Mistakes support skills

Have you noticed that the elite sports people never come off the field or court and say, “Well, that was pretty much perfect”? At their most effusive they will say, “I was pretty much on my game today but there are still a few things I need to work on”. Is this false modesty or is it a genuine perspective that is indicative of a champion’s attitude to their skills? According to new research the latter may be the case.

For the research subjects were told to push a joystick quickly toward a red dot on a computer screen. However, the subjects’ hands were placed under the screen, where they could not see them, and their starting point was shown on the screen as a blue dot. As the volunteers moved the joystick toward the red dot, the joystick was rigged to suddenly push to the left. The subjects had to practise until they could move the blue dot straight to and past the red dot by compensating for the leftward push coming from within the joystick. So the subjects had to learn to apply just the right amount of pressure toward the right.

Once the subjects had mastered the task the researchers made a change without letting the participants know. One group had a stiff spring added to their joystick that would guide the user straight to the target, but would also measure the amount of rightward force the subject was applying. To the subjects, it appeared that they were now doing the task perfectly every time. Gradually they stopped pushing to the right, apparently forgetting what they had learned.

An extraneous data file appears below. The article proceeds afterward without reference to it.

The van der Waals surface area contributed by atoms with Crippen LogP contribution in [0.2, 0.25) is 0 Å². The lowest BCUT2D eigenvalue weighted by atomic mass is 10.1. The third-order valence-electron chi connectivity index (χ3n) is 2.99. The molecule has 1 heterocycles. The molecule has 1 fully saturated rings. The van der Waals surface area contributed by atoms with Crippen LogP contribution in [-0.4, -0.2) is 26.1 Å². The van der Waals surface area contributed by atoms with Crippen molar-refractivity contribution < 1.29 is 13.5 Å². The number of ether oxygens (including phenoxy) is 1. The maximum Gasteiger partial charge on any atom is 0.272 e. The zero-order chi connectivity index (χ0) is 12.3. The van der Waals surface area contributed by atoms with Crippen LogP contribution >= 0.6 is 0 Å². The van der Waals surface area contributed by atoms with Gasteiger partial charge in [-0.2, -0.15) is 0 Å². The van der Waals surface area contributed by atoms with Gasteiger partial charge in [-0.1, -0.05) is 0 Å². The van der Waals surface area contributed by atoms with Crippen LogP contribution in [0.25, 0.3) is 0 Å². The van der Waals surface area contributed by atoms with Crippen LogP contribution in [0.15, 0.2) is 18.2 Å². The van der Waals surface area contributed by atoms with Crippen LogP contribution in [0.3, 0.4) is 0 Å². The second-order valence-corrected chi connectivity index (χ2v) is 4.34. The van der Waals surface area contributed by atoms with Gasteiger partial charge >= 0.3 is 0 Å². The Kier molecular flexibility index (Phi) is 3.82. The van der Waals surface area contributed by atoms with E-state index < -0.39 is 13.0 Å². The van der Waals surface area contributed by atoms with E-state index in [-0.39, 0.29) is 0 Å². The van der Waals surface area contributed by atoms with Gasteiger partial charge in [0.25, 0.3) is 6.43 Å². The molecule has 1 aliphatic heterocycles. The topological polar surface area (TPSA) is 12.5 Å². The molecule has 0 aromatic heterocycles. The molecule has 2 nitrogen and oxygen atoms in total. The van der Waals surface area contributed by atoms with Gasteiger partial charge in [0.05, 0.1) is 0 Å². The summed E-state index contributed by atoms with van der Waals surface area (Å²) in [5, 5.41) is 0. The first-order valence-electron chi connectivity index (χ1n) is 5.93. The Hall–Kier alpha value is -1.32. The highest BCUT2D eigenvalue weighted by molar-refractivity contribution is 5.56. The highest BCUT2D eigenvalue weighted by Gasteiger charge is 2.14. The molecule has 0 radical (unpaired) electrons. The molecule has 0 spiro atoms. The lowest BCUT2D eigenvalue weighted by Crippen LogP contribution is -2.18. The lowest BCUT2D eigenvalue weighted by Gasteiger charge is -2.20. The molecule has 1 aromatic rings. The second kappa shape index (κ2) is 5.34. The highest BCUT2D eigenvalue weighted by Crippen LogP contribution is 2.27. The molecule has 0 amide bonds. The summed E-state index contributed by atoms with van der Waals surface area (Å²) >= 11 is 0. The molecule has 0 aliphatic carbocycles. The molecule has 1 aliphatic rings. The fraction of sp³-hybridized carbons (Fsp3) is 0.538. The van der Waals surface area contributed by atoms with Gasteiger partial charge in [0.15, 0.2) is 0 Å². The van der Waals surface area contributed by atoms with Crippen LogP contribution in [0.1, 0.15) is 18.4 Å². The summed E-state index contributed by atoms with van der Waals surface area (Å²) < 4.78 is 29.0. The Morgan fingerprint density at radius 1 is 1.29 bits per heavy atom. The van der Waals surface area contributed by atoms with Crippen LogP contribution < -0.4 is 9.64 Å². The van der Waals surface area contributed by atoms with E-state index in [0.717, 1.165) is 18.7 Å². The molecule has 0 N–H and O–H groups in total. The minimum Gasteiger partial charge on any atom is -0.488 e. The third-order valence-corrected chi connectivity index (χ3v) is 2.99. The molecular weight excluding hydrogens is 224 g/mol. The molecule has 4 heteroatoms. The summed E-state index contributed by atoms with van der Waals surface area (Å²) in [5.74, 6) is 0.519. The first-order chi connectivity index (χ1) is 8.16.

Another group not only had the added the spring, but also the feedback on the screen was manipulated to show not what they were actually doing but to show results similar to earlier efforts. So the volunteers weren’t seeing the errors they were actually making, but feedback that looked convincingly like errors they might have made. This group continued to do the task as they had learned, applying the right amount of force to the joystick hundreds of times.

This is all to do with how learning and “motor memories” happen. Motor memories are the skills that you learn that allow you to perform everyday tasks lifting a mug of coffee or closing a door. All of these skills require amounts of force appropriate to the situation. In essence what happens when you get false reinforcement of perfection in your task performance is that your skill levels deteriorate as your brain jettisons the need to attend to and improve your skills.

This is possibly why top level performers are those who don’t see the perfection in what they do and it also has implications for how we reinforce the performance of children. It seems if you want to maintain skill levels false perceptions of perfection are damaging and recognising errors is essential; perhaps that is why they are called must-takes.

Terry Robson

Terry Robson

Terry Robson is the Editor-in-Chief of WellBeing and the Editor of EatWell.

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